Festival International's relationship with Lafayette Consolidated Government also raises a host of issues about the ramifications of such a policy. "This festival is on the streets of the city of Lafayette and in public parks," says Booth. "This is the essence of the problem: using city property in a means inconsistent with the Constitution."
It gets even stickier when the issue of government funding is involved. The festival also receives more than $80,000 annually from LCG and state agency grants; Corcos says a new booking policy wouldn't automatically disqualify Festival International from receiving government funds. "A private entity that is primarily interested in putting on an artistic festival might reasonably take the position that politics is irrelevant or even antithetical to an artistic festival," she says. "So it could represent to a funding agency that it would be interested only in the quality of the artists, and the funding agency would respond, 'Well that's perfectly fine.'
"As long as the emphasis is on the aesthetics, rather than on the viewpoints involved, I think this approach may pass constitutional muster," she continues. "After all, someone has to decide, on some criteria, who gets in, and what the rules will be in terms of what kind of subject matter will be presented. Some kind of accounting will have to be made to the funding agency when everything is over."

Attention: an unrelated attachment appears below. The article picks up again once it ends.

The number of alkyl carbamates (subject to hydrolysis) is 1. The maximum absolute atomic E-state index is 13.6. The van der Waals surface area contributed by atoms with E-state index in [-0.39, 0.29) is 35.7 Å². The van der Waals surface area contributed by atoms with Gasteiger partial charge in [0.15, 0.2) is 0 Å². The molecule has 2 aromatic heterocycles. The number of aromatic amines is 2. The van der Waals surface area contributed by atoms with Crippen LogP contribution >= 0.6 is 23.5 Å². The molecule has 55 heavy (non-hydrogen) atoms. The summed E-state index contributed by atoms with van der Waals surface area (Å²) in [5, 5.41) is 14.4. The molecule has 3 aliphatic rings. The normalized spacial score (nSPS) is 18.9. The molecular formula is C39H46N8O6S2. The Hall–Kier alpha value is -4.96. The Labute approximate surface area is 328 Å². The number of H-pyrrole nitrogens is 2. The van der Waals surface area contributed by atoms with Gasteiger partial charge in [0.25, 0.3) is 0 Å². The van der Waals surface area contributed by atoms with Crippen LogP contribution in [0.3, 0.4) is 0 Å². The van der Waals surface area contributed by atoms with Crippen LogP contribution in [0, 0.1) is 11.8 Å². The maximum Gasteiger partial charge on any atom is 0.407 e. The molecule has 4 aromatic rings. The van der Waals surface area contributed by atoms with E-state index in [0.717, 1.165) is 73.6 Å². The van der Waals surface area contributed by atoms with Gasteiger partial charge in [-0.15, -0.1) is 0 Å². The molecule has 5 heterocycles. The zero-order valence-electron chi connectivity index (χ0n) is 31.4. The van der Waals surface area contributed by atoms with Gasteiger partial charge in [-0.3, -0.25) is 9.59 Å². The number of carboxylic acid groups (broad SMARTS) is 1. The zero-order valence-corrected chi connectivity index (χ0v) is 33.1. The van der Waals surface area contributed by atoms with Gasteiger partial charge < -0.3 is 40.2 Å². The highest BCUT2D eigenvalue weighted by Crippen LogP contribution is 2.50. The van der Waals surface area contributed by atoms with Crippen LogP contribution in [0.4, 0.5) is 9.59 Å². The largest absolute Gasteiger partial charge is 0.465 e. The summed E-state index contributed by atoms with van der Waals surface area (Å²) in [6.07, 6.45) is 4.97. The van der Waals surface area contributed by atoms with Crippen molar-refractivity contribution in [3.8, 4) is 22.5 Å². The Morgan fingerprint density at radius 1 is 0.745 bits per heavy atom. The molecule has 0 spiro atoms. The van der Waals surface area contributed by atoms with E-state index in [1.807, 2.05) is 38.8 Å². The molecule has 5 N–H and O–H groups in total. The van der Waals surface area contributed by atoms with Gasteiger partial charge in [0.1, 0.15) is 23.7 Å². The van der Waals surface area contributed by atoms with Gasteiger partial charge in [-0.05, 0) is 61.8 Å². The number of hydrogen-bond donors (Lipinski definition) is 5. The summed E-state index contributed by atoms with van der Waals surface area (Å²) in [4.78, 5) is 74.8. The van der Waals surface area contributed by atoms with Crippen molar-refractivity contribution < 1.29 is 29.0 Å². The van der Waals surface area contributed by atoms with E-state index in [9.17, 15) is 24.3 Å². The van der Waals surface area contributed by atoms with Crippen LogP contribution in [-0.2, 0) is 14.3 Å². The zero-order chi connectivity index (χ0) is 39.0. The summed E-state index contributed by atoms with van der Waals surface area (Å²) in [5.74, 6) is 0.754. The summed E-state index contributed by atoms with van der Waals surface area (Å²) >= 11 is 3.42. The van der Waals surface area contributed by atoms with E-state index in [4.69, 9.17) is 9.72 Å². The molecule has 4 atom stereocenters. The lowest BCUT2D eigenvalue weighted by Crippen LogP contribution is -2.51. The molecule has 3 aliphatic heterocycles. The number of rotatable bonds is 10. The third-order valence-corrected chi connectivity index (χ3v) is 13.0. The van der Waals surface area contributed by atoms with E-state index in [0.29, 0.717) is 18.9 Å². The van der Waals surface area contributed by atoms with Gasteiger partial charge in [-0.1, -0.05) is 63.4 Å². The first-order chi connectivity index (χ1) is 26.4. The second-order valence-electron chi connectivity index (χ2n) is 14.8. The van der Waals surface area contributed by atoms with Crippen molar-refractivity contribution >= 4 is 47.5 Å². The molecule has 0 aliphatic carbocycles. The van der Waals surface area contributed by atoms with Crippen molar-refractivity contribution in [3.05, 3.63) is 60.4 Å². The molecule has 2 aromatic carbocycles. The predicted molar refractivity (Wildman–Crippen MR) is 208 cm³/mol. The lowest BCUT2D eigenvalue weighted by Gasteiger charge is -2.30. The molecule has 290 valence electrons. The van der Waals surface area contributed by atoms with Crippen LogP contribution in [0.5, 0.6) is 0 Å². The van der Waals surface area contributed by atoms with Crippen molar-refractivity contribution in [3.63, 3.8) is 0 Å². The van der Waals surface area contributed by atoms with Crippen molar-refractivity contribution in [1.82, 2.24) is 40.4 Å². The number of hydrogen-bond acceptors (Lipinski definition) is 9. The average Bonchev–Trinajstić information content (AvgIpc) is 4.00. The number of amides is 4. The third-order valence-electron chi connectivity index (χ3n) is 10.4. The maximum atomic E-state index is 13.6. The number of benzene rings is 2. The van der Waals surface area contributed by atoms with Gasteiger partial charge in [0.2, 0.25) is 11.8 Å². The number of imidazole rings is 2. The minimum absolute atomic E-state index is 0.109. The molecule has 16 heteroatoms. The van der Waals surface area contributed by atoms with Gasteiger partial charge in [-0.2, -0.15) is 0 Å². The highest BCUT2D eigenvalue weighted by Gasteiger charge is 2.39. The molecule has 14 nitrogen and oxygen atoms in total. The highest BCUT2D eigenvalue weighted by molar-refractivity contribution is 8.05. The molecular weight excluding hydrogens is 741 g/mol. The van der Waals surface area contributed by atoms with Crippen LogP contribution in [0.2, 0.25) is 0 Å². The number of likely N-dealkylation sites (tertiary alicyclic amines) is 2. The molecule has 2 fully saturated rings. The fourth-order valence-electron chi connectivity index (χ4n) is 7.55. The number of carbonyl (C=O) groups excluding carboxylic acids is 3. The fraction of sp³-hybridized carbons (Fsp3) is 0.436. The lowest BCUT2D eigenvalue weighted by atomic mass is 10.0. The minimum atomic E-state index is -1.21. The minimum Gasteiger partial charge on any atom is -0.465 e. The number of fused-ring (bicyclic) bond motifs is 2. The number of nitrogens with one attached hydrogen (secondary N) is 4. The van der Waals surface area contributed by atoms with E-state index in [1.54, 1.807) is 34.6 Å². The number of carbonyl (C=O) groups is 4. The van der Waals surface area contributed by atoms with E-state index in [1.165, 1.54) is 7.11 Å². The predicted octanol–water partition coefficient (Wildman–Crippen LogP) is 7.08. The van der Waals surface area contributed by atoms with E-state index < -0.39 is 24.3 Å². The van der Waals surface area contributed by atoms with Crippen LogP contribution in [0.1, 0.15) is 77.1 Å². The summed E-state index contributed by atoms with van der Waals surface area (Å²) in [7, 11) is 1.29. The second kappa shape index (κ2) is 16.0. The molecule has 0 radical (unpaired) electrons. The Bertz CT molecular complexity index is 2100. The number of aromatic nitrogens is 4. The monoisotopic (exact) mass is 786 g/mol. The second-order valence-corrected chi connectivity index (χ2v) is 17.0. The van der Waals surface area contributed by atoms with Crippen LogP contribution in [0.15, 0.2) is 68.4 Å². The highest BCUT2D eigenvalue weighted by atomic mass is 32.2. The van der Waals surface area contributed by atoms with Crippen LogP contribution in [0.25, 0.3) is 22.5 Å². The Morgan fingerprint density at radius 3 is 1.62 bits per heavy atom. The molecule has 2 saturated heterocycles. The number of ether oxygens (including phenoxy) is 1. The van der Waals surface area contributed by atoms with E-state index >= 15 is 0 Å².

Still, she believes such an example is not cut and dried. "I don't know how one could justify giving taxpayer money to an organization that restricts free speech," she says. "And political speech is at the heart of the First Amendment."
For her part, Ungar still feels badly about the whole incident. "I can't speak for the whole band, but I wish we had played another song," she says. "We have a lot of other songs with a subtler message. If this experience has encouraged people to think about free speech, that's good, but I'd rather everyone have a good time. I'm not ashamed of playing the song, either. Sometimes people believe that a festival is not a place to think about anything negative ' it's supposed to be a party."
Two Lafayette men have been revealed by police as the infamous duo behind a caper that shook our fair city to its core.
The Lafayette Parish School Board has received a second letter of demand related to last year’s insurance debacle, this time from Key Benefit Administrators claiming it’s owed $93,000 from the school system.
The Louisiana coastline is vanishing faster than mappers can keep track.
A bill that would have overridden local ordinances prohibiting public and private employers from discriminating against lesbian, gay and transgender people has been pulled within less than a week of being filed.